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Applied Research for Students

Why is It Useful to Share Your Research?

Making your work publicly available has many advantages:

  • demonstrates your capacity to handle data, write well, and manage a research project
  • establishes you as a contributor in your field and may lead to opportunities for networking and collaborations
  • publishing is a requirement for many research and academic positions

You have several options for sharing your work which are introduced on this page:

Seneca Student Projects Repository

The Seneca Student Projects Repository is an online collection of final projects from students in the degree programs. Each degree program develops criteria by which a project is selected for the repository.

Knowledge Mobilization Hub (new!)

Seneca's Knowledge Mobilization Hub (KMH) is a collaborative project between Seneca faculty and Seneca Libraries. It is a publicly accessible repository showcasing student capstone work and other special projects.

Undergraduate Journals

Academic Journals

Publishing student research in an academic journal can be tricky. The well-known journals are looking for papers that present significant findings, and this can be difficult to accomplish in your first research article. Therefore, you may want to target a smaller journal that publishes on your topic.

Selecting a Journal - If you aren't sure where to submit you can browse the Serials Directory for journals in your subject area by searching for a keyword that matches your field of research (e.g., psychology), and look for titles that are not particularly expensive. You can also google your topic area using multiple iterations of your keywords and the word "journal" to try to find a journal in your field.

Submitting your work - Make sure that you have followed the Submission Guidelines, sometimes called Instructions for Authors. All journals will have a format, and submission guidelines that will need to be adhered to to be successful. Here is an example of author instructions from The Review of General Psychology.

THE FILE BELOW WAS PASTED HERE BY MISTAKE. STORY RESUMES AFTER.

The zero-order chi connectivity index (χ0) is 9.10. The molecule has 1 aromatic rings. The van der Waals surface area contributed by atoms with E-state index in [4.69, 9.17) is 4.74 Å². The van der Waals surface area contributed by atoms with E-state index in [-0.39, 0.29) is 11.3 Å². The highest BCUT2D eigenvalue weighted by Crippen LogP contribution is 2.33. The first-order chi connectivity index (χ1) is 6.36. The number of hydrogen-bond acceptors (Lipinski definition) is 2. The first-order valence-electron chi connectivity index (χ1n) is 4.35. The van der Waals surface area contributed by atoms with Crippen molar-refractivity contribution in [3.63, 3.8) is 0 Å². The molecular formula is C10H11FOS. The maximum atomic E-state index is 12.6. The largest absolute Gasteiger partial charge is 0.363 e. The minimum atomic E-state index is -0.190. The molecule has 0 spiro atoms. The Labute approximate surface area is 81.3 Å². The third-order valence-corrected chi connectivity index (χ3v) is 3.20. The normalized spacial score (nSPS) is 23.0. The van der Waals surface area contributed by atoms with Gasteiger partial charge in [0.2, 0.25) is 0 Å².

Self Publishing

Even if you don't yet feel ready to submit your work to an academic journal or present at a conference, you can still become part of the conversation. Using a blog, or other form of social media, you can begin to explore ideas in your field and begin to build a professional network.


Conferences are an excellent opportunity to present your research to other professionals. Methods for presenting vary:

  • a presentation in which you present the findings from your paper
  • doing a "lightning talk" (a short talk of specific length)
  • a poster presentation (displaying a physical or digital poster among others and talking one-on-one with conference attendees)

These opportunities will almost always result in an abstract published in the Conference Proceedings or Conference Program.

Look at professional organizations in your field to find conferences that are a good match for your research. Conferences are also an excellent opportunity to network . Tip: Deadlines to submit your proposal are often months before the date of the actual conference.

For tips on improving presentation skills, see the tutorial below.


Posters (Presented at Conferences)

Presenting a poster at a conference is an excellent way to share your findings in a more casual setting. Presenting your paper in a visual format allows you to summarize the main points of your research and connect with others to share that information. Poster presentations are often a feature of conferences. 

To learn about creating a poster, see the tutorial below.


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